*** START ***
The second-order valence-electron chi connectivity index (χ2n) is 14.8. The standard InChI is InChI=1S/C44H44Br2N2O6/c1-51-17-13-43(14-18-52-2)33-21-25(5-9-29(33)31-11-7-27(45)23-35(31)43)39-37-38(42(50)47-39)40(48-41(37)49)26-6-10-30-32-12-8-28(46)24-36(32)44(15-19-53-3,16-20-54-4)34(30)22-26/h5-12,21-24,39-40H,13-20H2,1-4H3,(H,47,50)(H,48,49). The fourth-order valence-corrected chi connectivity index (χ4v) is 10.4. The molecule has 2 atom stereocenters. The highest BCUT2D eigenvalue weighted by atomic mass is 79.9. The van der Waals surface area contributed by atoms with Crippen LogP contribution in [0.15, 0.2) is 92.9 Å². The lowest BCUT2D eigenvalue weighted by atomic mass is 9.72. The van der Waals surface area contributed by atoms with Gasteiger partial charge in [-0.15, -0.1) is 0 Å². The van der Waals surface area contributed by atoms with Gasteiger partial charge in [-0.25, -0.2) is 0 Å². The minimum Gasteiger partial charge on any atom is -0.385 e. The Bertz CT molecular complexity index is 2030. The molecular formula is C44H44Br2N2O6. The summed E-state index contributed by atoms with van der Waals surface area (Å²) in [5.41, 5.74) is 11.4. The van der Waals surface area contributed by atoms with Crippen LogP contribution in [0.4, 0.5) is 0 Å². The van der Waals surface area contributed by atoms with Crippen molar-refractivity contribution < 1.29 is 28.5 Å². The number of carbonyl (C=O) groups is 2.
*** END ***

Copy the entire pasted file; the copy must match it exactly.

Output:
The second-order valence-electron chi connectivity index (χ2n) is 14.8. The standard InChI is InChI=1S/C44H44Br2N2O6/c1-51-17-13-43(14-18-52-2)33-21-25(5-9-29(33)31-11-7-27(45)23-35(31)43)39-37-38(42(50)47-39)40(48-41(37)49)26-6-10-30-32-12-8-28(46)24-36(32)44(15-19-53-3,16-20-54-4)34(30)22-26/h5-12,21-24,39-40H,13-20H2,1-4H3,(H,47,50)(H,48,49). The fourth-order valence-corrected chi connectivity index (χ4v) is 10.4. The molecule has 2 atom stereocenters. The highest BCUT2D eigenvalue weighted by atomic mass is 79.9. The van der Waals surface area contributed by atoms with Crippen LogP contribution in [0.15, 0.2) is 92.9 Å². The lowest BCUT2D eigenvalue weighted by atomic mass is 9.72. The van der Waals surface area contributed by atoms with Gasteiger partial charge in [-0.15, -0.1) is 0 Å². The van der Waals surface area contributed by atoms with Gasteiger partial charge in [-0.25, -0.2) is 0 Å². The minimum Gasteiger partial charge on any atom is -0.385 e. The Bertz CT molecular complexity index is 2030. The molecular formula is C44H44Br2N2O6. The summed E-state index contributed by atoms with van der Waals surface area (Å²) in [5.41, 5.74) is 11.4. The van der Waals surface area contributed by atoms with Crippen LogP contribution in [0.4, 0.5) is 0 Å². The van der Waals surface area contributed by atoms with Crippen molar-refractivity contribution < 1.29 is 28.5 Å². The number of carbonyl (C=O) groups is 2.